Autoscaling is one of the killer features offered by serverless. Alas, this technology not only created new opportunities for businesses but also begot a new generation of hacker attacks called Denial of Wallet (DoW).

When a traditional app becomes a victim of denial-of-service (DOS) attacks, a flood of fake requests creates a kind of a traffic jam and makes your services unavailable for regular customers. Serverless architecture dictates a different scenario, though. While under attack, the app isn’t blocked. Instead, it responds by scaling up in an attempt to deal with an avalanche of calls.

What happens next? The cost of serverless infrastructure grows dramatically until your budget is exhausted. It’s up to the enterprises, not to the cloud service vendors, to pay the bill for the overrun.


  • Set budget limits and alarms based on your current spending (though this may cause a DDoS attack when the hacker reaches the predefined limits).
  • Put limits on the number of API requests in a given time window. Allow a client to make one call per second while blocking additional calls.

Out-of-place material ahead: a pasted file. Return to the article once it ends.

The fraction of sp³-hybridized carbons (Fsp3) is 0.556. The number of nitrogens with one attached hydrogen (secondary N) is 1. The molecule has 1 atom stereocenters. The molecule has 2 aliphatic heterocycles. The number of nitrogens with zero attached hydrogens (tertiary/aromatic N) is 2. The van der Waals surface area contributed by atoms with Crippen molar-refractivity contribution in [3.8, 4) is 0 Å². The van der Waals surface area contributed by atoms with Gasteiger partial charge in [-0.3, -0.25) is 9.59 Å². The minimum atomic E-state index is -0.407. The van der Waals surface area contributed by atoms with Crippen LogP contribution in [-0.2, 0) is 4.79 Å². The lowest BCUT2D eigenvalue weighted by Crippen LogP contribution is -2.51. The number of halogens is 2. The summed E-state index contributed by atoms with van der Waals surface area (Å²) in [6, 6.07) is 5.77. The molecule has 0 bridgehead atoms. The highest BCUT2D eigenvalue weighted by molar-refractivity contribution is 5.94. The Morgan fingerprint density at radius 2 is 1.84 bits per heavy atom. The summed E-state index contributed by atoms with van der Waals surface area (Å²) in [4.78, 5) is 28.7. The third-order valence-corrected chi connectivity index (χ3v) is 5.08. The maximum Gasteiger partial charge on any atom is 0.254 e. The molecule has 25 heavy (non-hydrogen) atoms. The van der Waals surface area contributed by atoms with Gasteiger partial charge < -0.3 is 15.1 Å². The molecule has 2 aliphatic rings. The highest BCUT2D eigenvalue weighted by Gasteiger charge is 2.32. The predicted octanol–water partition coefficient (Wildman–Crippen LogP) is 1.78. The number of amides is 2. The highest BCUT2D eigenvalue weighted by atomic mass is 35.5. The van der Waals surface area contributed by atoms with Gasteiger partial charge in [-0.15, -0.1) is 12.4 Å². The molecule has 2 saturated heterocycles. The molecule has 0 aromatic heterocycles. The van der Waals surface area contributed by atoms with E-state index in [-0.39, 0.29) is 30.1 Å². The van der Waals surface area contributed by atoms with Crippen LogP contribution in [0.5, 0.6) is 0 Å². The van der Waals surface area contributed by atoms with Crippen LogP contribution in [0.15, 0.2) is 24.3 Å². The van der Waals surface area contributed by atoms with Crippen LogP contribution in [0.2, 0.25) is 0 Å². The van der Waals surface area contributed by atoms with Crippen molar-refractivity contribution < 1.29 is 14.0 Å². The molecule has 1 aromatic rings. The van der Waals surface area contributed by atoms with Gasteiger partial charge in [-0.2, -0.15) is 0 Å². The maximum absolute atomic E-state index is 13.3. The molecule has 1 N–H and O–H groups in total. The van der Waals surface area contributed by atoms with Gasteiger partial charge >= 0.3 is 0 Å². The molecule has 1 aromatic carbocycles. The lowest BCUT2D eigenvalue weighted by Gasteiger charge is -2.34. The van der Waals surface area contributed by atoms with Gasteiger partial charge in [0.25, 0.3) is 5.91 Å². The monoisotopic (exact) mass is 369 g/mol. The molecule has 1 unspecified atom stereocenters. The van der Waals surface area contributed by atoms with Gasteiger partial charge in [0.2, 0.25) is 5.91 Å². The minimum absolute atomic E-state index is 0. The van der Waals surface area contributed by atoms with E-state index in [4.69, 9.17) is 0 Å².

• Use DDOS protection tools.
  • If API gateways are internal and used only within other components, make them private and thus unapproachable for attackers.

Bottom Line

By combining a variety of precautions and tactics throughout the life of an application, from idea to deployment to maintenance, you’ll win this game and hit the jackpot.

Roman Sachenko

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Roman Sachenko

Roman Sachenko is a backend software development and Node.JS fan. Beyond writing code, he likes writing articles on complex tech topics and make them easy to understand for everyone. Currently, his primary interests are in the field of IT and IoT security, microservices, and serverless.